As a kid growing up in Seattle, art director and design historian Norman Hathaway got his first taste of Otis Shepard graphics the same way most of us did—by chewing a piece of gum. He didn’t know it yet, but from the 1930s to the 1960s, Shep, as Otis was known, designed everything from the slender sleeves that wrapped sticks of Spearmint, Doublemint, and Juicy Fruit to the enormous billboards that promoted these iconic Wrigley’s products to the world.
“Otis was a pragmatic person when it came to advertising.”
For most of us, the wrappers were trash, the billboards yet another come-on to get us to buy yet another thing. At first, that was the case for Hathaway, too, but he made the connection between Wrigley’s and Shepard when he was an aspiring artist in high school. In the 1970s, Hathaway devoured the illustrated instructional texts Shepard had written on airbrushing techniques. Then, thanks to numerous trips to his local public library, Hathaway learned that his airbrush guru was the creator of those gum advertisements, and a good deal more.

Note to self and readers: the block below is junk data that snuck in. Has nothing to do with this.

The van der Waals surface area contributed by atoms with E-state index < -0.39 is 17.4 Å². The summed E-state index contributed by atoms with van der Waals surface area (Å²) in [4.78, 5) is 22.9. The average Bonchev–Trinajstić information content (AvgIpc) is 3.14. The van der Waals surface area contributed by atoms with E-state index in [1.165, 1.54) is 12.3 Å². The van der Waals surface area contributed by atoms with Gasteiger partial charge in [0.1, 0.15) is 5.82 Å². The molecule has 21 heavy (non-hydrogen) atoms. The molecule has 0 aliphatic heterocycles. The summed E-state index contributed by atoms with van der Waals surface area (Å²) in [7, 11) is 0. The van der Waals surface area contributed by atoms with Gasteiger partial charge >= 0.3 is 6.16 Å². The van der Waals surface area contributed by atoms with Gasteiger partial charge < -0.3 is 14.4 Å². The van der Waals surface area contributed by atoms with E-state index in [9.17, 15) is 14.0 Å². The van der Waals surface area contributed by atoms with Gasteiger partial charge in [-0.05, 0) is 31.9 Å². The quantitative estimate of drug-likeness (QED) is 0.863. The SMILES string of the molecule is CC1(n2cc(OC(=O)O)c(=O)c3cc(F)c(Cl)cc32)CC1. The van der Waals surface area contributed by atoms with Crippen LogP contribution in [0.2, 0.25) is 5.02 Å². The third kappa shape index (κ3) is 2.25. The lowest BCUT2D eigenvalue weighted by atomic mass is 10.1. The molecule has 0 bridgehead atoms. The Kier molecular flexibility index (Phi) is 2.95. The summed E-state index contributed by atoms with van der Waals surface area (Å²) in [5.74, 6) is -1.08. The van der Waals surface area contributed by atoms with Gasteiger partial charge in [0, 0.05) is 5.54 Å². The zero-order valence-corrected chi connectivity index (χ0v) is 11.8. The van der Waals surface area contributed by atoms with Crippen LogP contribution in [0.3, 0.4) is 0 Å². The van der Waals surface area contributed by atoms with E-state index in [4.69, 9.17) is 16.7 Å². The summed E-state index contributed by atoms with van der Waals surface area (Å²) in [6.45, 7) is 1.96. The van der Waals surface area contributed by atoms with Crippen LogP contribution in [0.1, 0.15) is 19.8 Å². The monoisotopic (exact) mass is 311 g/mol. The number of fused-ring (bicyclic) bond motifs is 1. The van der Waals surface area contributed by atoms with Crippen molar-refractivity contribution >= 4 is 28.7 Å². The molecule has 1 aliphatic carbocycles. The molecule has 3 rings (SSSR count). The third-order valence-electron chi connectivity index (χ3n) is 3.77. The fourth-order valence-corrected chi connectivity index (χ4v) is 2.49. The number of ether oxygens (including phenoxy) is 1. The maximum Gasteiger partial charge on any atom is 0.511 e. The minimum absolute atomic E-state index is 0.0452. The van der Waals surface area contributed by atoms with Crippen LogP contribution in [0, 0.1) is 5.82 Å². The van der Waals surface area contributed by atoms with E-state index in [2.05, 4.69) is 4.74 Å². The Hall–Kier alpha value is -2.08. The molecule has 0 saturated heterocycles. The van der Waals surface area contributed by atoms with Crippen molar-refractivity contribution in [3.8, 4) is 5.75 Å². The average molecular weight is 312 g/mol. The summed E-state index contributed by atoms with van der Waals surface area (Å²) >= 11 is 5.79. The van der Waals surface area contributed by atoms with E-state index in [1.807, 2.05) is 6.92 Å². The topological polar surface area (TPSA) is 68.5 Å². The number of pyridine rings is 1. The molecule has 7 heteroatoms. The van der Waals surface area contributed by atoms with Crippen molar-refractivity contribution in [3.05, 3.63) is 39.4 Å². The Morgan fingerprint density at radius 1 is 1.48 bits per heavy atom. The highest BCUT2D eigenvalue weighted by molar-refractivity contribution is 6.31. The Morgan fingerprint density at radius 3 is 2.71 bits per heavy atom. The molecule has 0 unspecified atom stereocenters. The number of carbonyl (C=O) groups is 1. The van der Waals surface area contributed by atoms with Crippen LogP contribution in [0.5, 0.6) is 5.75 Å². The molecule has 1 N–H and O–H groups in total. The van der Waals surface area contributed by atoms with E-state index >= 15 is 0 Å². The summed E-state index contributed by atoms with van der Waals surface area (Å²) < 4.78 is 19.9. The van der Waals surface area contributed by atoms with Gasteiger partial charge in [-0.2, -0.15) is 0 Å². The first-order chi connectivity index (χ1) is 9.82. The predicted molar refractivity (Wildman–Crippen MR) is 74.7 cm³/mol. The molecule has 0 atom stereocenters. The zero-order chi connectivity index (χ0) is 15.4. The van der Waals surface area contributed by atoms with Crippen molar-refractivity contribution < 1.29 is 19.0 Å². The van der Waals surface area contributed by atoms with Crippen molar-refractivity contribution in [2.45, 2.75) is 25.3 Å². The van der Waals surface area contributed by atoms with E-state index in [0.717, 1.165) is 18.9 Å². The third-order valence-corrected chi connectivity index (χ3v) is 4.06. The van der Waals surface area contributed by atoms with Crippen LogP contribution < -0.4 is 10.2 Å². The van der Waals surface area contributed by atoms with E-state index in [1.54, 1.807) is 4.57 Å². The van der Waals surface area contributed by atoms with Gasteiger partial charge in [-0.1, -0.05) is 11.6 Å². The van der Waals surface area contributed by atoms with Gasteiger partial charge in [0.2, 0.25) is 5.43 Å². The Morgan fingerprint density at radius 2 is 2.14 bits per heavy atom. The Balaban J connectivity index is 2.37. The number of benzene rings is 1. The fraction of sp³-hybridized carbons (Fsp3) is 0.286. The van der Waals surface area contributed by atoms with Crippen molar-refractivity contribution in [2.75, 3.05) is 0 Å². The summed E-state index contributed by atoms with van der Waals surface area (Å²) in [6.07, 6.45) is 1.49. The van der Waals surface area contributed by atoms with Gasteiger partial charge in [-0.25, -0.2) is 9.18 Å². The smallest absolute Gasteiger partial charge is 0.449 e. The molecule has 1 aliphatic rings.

More recently, in 2008, Hathaway found himself immersed in Shepard again when he was writing Overspray: Riding High with the Kings of California Airbrush Art. At the time, there was scant information available on Shepard, even though the artists Hathaway interviewed for Overspray had hailed Shepard as one of the mid-20th-century’s most influential graphic artists. So Hathaway decided to gather what he could of Otis Shepard’s work and post it on Flickr, just to put it all in one place. That modest first step led to Dorothy and Otis: Designing the American Dream, which was co-authored by Hathaway’s frequent collaborator, Dan Nadel, and has just been published by Harper Design.